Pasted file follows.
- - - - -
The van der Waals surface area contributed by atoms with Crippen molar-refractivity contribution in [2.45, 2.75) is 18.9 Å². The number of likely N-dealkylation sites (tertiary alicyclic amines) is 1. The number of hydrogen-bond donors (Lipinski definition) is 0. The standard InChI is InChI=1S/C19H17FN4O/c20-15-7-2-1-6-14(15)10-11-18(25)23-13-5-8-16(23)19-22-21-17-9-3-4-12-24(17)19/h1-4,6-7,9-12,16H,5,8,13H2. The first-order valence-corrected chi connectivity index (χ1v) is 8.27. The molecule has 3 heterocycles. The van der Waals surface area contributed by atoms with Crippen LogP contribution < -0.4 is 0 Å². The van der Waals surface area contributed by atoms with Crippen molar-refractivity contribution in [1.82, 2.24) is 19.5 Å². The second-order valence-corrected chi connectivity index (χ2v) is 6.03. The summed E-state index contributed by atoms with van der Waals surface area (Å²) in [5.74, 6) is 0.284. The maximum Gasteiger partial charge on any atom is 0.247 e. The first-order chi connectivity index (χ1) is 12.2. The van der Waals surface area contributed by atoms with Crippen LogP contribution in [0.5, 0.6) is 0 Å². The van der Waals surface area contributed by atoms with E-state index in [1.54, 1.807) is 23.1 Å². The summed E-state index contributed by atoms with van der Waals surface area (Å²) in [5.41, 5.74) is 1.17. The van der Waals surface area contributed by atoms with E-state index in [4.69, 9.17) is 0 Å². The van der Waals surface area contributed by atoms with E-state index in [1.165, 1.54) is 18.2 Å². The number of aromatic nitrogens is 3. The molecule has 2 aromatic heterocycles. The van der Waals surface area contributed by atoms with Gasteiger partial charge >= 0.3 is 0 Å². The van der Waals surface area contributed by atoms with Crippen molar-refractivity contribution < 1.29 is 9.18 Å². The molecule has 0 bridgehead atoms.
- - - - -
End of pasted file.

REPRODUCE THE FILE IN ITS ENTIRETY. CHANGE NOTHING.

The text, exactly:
The van der Waals surface area contributed by atoms with Crippen molar-refractivity contribution in [2.45, 2.75) is 18.9 Å². The number of likely N-dealkylation sites (tertiary alicyclic amines) is 1. The number of hydrogen-bond donors (Lipinski definition) is 0. The standard InChI is InChI=1S/C19H17FN4O/c20-15-7-2-1-6-14(15)10-11-18(25)23-13-5-8-16(23)19-22-21-17-9-3-4-12-24(17)19/h1-4,6-7,9-12,16H,5,8,13H2. The first-order valence-corrected chi connectivity index (χ1v) is 8.27. The molecule has 3 heterocycles. The van der Waals surface area contributed by atoms with Crippen LogP contribution < -0.4 is 0 Å². The van der Waals surface area contributed by atoms with Crippen molar-refractivity contribution in [1.82, 2.24) is 19.5 Å². The second-order valence-corrected chi connectivity index (χ2v) is 6.03. The summed E-state index contributed by atoms with van der Waals surface area (Å²) in [5.74, 6) is 0.284. The maximum Gasteiger partial charge on any atom is 0.247 e. The first-order chi connectivity index (χ1) is 12.2. The van der Waals surface area contributed by atoms with Crippen LogP contribution in [0.5, 0.6) is 0 Å². The van der Waals surface area contributed by atoms with E-state index in [1.54, 1.807) is 23.1 Å². The summed E-state index contributed by atoms with van der Waals surface area (Å²) in [5.41, 5.74) is 1.17. The van der Waals surface area contributed by atoms with E-state index in [4.69, 9.17) is 0 Å². The van der Waals surface area contributed by atoms with E-state index in [1.165, 1.54) is 18.2 Å². The number of aromatic nitrogens is 3. The molecule has 2 aromatic heterocycles. The van der Waals surface area contributed by atoms with Gasteiger partial charge >= 0.3 is 0 Å². The van der Waals surface area contributed by atoms with Crippen molar-refractivity contribution < 1.29 is 9.18 Å². The molecule has 0 bridgehead atoms.